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Dr. Stephen Wells, DRI President.
Dr. Stephen Wells, DRI President.

DRI To Build Hydrology Center in Las Vegas

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A center of excellence focusing on water issues and hydrology in Southern Nevada is being developed by the Desert Research Institute (DRI).

Plans for the center that will create industry opportunities through applied research and workforce training were discussed last week at a meeting of the Nevada System of Higher Education Workforce, Research and Economic Development Committee at DRI.

Thanks to Nevada’s new partnership with IBM, it will have top of the line, cloud-based technology.  DRI also plans to move its four-sided virtual reality laboratory, Center for Advanced Visualization, Computation and Modeling, known as CAVE, from Reno to Las Vegas.

The research and economic development committee, comprised of Nevada System of Higher Education regents and university officials, discussed upcoming Knowledge Fund programs throughout the state, as well as other research and development projects.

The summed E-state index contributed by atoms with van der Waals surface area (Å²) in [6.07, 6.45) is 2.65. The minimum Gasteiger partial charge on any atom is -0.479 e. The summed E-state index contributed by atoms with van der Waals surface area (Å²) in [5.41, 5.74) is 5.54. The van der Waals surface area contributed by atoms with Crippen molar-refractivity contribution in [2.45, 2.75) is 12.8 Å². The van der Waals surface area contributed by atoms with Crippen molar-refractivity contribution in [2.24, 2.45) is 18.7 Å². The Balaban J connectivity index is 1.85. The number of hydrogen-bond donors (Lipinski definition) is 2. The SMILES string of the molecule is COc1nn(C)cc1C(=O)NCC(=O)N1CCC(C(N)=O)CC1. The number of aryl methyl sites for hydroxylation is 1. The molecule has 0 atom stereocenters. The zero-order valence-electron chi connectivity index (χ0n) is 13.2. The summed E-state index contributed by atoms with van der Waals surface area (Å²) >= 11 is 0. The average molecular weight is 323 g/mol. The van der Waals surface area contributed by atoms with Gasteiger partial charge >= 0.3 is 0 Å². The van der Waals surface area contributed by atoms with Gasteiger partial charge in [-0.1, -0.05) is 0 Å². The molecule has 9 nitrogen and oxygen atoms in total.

Desert Research Institute President Stephen Wells said, “In 14 years, never have I seen the governor’s office show so much interest [in research and development].”

The Governor’s Office of Economic Development and Nevada’s Knowledge Fund are both in their infancy, but committee members are hopeful they can re-create the success of the Utah Science Technology and Research initiative, which has led to the creation of more than 200 commercially viable patents for Utah universities.

Much of the committee’s discussion on Thursday centered on developing programs, and changing policies to maximize commercial success.

Wells said grants will be awarded to proposals that will generate early returns.  Additional applied research centers will be built at all higher education sites throughout the state beginning with the University of Nevada, Reno, Wells said.

The center at UNR is intended to increase the university’s testing and diagnostic capabilities and marketing their use to private businesses.

The committee also discussed a new searchable database intended to bring health science researchers together.  They considered changing policies to promote increased earnings like changing regulations regarding entrepreneurial leaves of absence and intellectual properties.  They also considered whether Nevada’s public universities should be able to own businesses the way private institutions do.

Encouraging research and development is good for UNLV’s science and engineering programs, but its academic culture will have to adjust.  A chemistry professor sitting in on the committee meeting expressed the new situation best, “We’re going to have to wear two hats — both as an academic and as a CEO or company’s chief science officer.”

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